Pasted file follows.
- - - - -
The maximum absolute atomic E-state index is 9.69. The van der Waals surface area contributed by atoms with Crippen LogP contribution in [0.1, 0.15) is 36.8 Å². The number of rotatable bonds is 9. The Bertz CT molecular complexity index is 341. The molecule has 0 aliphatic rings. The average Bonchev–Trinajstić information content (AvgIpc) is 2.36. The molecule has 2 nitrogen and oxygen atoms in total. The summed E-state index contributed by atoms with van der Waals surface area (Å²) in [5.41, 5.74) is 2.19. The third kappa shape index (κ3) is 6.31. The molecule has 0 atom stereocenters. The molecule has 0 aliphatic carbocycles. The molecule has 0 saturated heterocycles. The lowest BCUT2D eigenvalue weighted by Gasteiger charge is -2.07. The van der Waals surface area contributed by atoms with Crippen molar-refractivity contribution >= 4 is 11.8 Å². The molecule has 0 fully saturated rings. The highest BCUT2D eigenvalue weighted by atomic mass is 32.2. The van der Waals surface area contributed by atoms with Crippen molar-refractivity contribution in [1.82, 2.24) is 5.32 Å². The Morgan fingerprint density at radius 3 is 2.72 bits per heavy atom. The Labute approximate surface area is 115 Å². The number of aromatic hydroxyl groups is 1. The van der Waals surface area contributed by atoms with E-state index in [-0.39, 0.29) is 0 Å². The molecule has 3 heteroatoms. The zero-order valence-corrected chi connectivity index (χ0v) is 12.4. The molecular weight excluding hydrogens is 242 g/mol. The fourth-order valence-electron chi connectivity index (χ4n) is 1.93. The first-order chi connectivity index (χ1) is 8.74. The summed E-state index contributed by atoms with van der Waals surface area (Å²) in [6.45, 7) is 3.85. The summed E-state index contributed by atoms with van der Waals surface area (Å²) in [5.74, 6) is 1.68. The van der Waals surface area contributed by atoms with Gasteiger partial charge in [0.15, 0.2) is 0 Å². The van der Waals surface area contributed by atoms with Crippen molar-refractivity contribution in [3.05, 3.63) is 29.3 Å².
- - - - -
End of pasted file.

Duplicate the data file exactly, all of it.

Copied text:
The maximum absolute atomic E-state index is 9.69. The van der Waals surface area contributed by atoms with Crippen LogP contribution in [0.1, 0.15) is 36.8 Å². The number of rotatable bonds is 9. The Bertz CT molecular complexity index is 341. The molecule has 0 aliphatic rings. The average Bonchev–Trinajstić information content (AvgIpc) is 2.36. The molecule has 2 nitrogen and oxygen atoms in total. The summed E-state index contributed by atoms with van der Waals surface area (Å²) in [5.41, 5.74) is 2.19. The third kappa shape index (κ3) is 6.31. The molecule has 0 atom stereocenters. The molecule has 0 aliphatic carbocycles. The molecule has 0 saturated heterocycles. The lowest BCUT2D eigenvalue weighted by Gasteiger charge is -2.07. The van der Waals surface area contributed by atoms with Crippen molar-refractivity contribution >= 4 is 11.8 Å². The molecule has 0 fully saturated rings. The highest BCUT2D eigenvalue weighted by atomic mass is 32.2. The van der Waals surface area contributed by atoms with Crippen molar-refractivity contribution in [1.82, 2.24) is 5.32 Å². The Morgan fingerprint density at radius 3 is 2.72 bits per heavy atom. The Labute approximate surface area is 115 Å². The number of aromatic hydroxyl groups is 1. The van der Waals surface area contributed by atoms with E-state index in [-0.39, 0.29) is 0 Å². The molecule has 3 heteroatoms. The zero-order valence-corrected chi connectivity index (χ0v) is 12.4. The molecular weight excluding hydrogens is 242 g/mol. The fourth-order valence-electron chi connectivity index (χ4n) is 1.93. The first-order chi connectivity index (χ1) is 8.74. The summed E-state index contributed by atoms with van der Waals surface area (Å²) in [6.45, 7) is 3.85. The summed E-state index contributed by atoms with van der Waals surface area (Å²) in [5.74, 6) is 1.68. The van der Waals surface area contributed by atoms with Gasteiger partial charge in [0.15, 0.2) is 0 Å². The van der Waals surface area contributed by atoms with Crippen molar-refractivity contribution in [3.05, 3.63) is 29.3 Å².